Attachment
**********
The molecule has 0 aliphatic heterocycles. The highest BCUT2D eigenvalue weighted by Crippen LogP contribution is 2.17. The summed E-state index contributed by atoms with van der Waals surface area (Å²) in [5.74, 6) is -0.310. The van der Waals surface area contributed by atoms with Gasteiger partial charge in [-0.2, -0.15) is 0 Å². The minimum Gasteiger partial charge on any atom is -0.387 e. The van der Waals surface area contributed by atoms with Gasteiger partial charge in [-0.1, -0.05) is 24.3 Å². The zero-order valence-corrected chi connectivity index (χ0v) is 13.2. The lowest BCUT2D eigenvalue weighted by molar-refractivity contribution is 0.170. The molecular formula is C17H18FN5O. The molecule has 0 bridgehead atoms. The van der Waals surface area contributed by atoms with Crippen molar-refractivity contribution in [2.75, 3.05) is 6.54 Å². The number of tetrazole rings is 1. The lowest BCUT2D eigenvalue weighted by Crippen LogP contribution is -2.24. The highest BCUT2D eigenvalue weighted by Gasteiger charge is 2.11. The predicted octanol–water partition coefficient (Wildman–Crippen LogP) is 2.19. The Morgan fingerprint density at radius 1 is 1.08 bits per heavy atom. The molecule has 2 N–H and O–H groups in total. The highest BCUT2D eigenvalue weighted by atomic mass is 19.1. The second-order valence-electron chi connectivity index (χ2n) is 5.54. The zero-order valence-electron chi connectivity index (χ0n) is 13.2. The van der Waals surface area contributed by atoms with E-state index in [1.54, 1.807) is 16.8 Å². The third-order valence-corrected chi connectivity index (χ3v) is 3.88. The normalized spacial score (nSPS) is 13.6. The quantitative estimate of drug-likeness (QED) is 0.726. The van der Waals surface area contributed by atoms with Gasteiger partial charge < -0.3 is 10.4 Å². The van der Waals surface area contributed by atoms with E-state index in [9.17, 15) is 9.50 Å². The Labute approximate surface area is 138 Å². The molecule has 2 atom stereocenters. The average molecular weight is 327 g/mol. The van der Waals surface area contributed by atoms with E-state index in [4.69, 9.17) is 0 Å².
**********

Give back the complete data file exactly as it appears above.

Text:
The molecule has 0 aliphatic heterocycles. The highest BCUT2D eigenvalue weighted by Crippen LogP contribution is 2.17. The summed E-state index contributed by atoms with van der Waals surface area (Å²) in [5.74, 6) is -0.310. The van der Waals surface area contributed by atoms with Gasteiger partial charge in [-0.2, -0.15) is 0 Å². The minimum Gasteiger partial charge on any atom is -0.387 e. The van der Waals surface area contributed by atoms with Gasteiger partial charge in [-0.1, -0.05) is 24.3 Å². The zero-order valence-corrected chi connectivity index (χ0v) is 13.2. The lowest BCUT2D eigenvalue weighted by molar-refractivity contribution is 0.170. The molecular formula is C17H18FN5O. The molecule has 0 bridgehead atoms. The van der Waals surface area contributed by atoms with Crippen molar-refractivity contribution in [2.75, 3.05) is 6.54 Å². The number of tetrazole rings is 1. The lowest BCUT2D eigenvalue weighted by Crippen LogP contribution is -2.24. The highest BCUT2D eigenvalue weighted by Gasteiger charge is 2.11. The predicted octanol–water partition coefficient (Wildman–Crippen LogP) is 2.19. The Morgan fingerprint density at radius 1 is 1.08 bits per heavy atom. The molecule has 2 N–H and O–H groups in total. The highest BCUT2D eigenvalue weighted by atomic mass is 19.1. The second-order valence-electron chi connectivity index (χ2n) is 5.54. The zero-order valence-electron chi connectivity index (χ0n) is 13.2. The van der Waals surface area contributed by atoms with E-state index in [1.54, 1.807) is 16.8 Å². The third-order valence-corrected chi connectivity index (χ3v) is 3.88. The normalized spacial score (nSPS) is 13.6. The quantitative estimate of drug-likeness (QED) is 0.726. The van der Waals surface area contributed by atoms with Gasteiger partial charge < -0.3 is 10.4 Å². The van der Waals surface area contributed by atoms with E-state index in [9.17, 15) is 9.50 Å². The Labute approximate surface area is 138 Å². The molecule has 2 atom stereocenters. The average molecular weight is 327 g/mol. The van der Waals surface area contributed by atoms with E-state index in [4.69, 9.17) is 0 Å².